Being okay with where you are

A few weeks ago, the very wonderful John Anealio wrote a great blog post about getting out of the success grind. What he said made a lot of sense. Sometimes your ego makes the artistic experience painful and miserable, and it’s stupid to turn the joy of our lives into torment. Sometimes you have to change your relationship with your ego to make good art.

This is a lot easier to say than to do. For example, I used to feel like a prolific writer, but I’ve slowed down a lot over the last few years. Sometimes I absolutely loathe myself for writing so slowly–after all, if I was a “real writer,” I’d be cranking out the words. That’s what all the advice tells me I should be doing, from Stephen King’s books to Chuck Wendig’s blog. My pathetic daily word count must be indicative of my weak skills and lack of commitment to the craft. When I hear that a friend has finished yet another book, I want to curl up under my desk and cry.

Sometimes.

But not that often. Only when my ego is shouting too loudly for me to drown out. Maybe writing really quickly worked me before. Right now it’s not, and I can’t change that. I need to push down that ego and focus on the writing.

Sometimes I hate the fact that I’ve never been published by those Hugo-nominated magazines I wish would publish me. It drives me crazy that I haven’t written anything prize-winning or Year’s Best-able. Sometimes I just want to punch myself in the nose for being me and not Kij Johnson.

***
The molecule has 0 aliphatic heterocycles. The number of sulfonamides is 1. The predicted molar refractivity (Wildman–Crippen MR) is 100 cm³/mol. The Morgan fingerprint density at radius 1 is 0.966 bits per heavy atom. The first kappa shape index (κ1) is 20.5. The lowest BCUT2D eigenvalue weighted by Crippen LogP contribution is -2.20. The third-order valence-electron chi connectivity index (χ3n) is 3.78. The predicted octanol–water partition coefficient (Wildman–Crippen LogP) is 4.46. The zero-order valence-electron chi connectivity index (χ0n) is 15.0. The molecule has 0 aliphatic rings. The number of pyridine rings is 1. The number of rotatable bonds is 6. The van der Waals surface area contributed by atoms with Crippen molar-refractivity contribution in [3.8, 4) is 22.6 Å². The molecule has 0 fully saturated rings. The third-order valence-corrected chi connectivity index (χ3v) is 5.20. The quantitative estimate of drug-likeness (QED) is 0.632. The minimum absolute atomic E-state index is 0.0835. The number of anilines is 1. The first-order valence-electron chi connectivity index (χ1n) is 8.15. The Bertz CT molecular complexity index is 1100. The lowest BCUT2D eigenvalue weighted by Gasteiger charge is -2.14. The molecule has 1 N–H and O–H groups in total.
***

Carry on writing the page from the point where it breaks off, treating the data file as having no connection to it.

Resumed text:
But only sometimes. Mostly I remember that holding a Hugo award in my hand can’t possibly feel as good as that moment when I’m lost in a story and there’s no time or space except the stuff I’m unfolding in my head.

I’m glad John Anealio has found a way to make his art and life feel even more awesome. I wish more people could take a look at their lives and see so clearly. It’s easy to focus on the publishing deals, the awards, the reviews. It’s scary to look at your self. It’s scary to look at what motivates you to write every day.

When I look at myself, I see a neopro with some short story credits and a book on its way into the world. I have a few reprints. I have a handful of really nice letters from people who have liked my work. It doesn’t look like very much when I type it on a screen, but it’s the tip of my iceberg. Underneath all those achievements is a solid mass of thousands upon thousands of wonderful hours spent writing.

How many people know, absolutely and totally, that they spent that much of their lives doing so much of what they loved? And does anything else really matter?

Suck it, ego. I’m happy being where I am right now. I’m writing. It’s what I need.

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  • Jeffrey Petersen

    High five!

    Keep loving writing. 😀

  • Ahimsa Kerp

    “that moment when I’m lost in a story and there’s no time or space except the stuff I’m unfolding in my head.”
    Agreed! So much agreed. Figuring out a plot point or just plain old writing THE END is pretty damn rewarding in its own right.

  • A. Taylor

    Having just sold my first short story at age 45, this post couldn’t have come at a better time for me.

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  • R.H. Kanakia

    It’s hard. I struggle with this all the time. I especially dislike the way it makes it difficult for me to take joy in my friends’ accomplishments.

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